As more and more people go solar, there are more and more solar companies and contractors popping up to take their money. And not all of them are trustworthy or have the same interests that you do as a homeowner. So you are the one that has to prevent what I call "bad solar".
For those of you that are new to solar, I'll give you a quick crash course on four things you need to know before you start working with a solar contractor. If you aren't new to solar, skip down to the 5 tips.
4 Basic Principles Of Solar
First, to get the most energy production out of your solar panels they need to be aimed directly at the sun. Solar panels do not produce much power at all if they are just collecting reflected or ambient light. Obviously, the sun moves around the sky every day and even drops lower on the horizon during some seasons of the year. And if that sun gets blocked by an object, such as a tree or chimney, the shaded panels will not produce as much power. So how to mount your panels on your roof, what direction to face them, and how to avoid obstructions is critical in the design process of installing your solar panel system.
Second, aiming your solar panels to the south if you live in the northern hemisphere or north if you live in the southern hemisphere mathematically and scientifically produces the most power overall throughout the day. But a case can be made for some people to aim half of their panels east and half of them to the west to take advantage of early morning and late evening sun. I won't get into all of that. But there is NEVER a case to be made for aiming the panels in the opposite direction... north in the northern hemisphere or south in the southern hemisphere. You will never get a return on that investment and you might as well burn your money.
Third, solar companies do not have a vested interest in the energy production of your system. Their interests and motivations are different than yours. They make money by installing solar panel systems and then moving on to the next job. And there isn't a roof out there that they won't take your money to install a system on. Before some of you get angry and stop reading, I know there are lots of good solar companies out there. Most of them, probably. But when the interests of the homeowner and the interests of a contractor don't line up, there is potential for a problem. There are some bad apples out there taking advantage of people. So if you don't know enough about solar to intelligently evaluate bids and see through some of the smoke and mirrors, you are at risk. Because there are no contractual guarantees of the production of your system after all is said and done.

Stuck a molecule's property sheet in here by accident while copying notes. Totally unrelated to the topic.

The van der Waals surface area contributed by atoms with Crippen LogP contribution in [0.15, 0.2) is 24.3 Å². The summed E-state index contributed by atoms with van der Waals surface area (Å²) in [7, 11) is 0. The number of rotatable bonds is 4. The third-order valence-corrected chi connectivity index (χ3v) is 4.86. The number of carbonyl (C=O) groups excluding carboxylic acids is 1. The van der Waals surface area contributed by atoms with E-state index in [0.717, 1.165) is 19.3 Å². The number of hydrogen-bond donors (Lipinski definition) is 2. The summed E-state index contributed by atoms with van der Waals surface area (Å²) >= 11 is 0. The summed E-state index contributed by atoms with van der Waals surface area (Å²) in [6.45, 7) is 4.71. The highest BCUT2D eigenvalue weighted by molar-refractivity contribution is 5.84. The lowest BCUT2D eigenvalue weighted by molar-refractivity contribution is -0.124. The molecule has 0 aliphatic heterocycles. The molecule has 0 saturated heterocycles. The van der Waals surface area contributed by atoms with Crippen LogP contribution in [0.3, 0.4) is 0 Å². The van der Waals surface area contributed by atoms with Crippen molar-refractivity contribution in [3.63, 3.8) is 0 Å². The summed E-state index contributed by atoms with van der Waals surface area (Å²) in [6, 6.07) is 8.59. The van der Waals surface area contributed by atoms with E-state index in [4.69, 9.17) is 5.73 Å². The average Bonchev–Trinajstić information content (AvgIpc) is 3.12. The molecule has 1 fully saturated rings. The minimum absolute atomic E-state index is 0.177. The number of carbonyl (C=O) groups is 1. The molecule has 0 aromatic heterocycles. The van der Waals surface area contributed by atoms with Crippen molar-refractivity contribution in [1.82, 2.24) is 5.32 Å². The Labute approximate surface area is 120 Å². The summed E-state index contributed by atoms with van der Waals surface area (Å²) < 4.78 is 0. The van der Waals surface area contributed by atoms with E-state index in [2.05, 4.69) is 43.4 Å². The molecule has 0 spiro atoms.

And fourth, a 15,000 Watt solar panel system does not ever really produce 15,000 Watts. In the real world, it might make anywhere from 5,000 to 12,000 depending on numerous variables. During the sales process, a solar company will use calculators and automated tools to estimate the power production of a proposed solar system. And these are decent forecasts. But they don't always factor in everything, such as your neighbor's tree, the location of your chimney, the precise pitch of your roof, or the exact model of solar panel that will be installed. And sometimes the install crew will take the path of least resistance and put the panels wherever they fit easier or where they look better instead of where they will get the absolute most sun.
To help illustrate some people from my own neighborhood that have suffered from bad solar, watch my recent Youtube video where I point out 7 homes with obviously bad solar installs: https://youtu.be/SMoTaMP1o8s
5 Tips To Avoid Bad Solar
The good news is you can avoid these issues and have a very successful solar panel system and a good sales and install experience. Here are 5 tips that will help. If you are not the DIY or handy type and don't want to educate yourself, skip to tip #5.
Tip #1 - Take pictures or video of your roof at various times of day. A competent solar designer can predict shading fairly well but you may not get a competent designer and the only way to know for sure whether the neighbor's chimney or tree is going to shade your panels is to take pictures of the shadows throughout the day. Document all of this information so that you can tell your chosen contractor where you want the panels to be installed.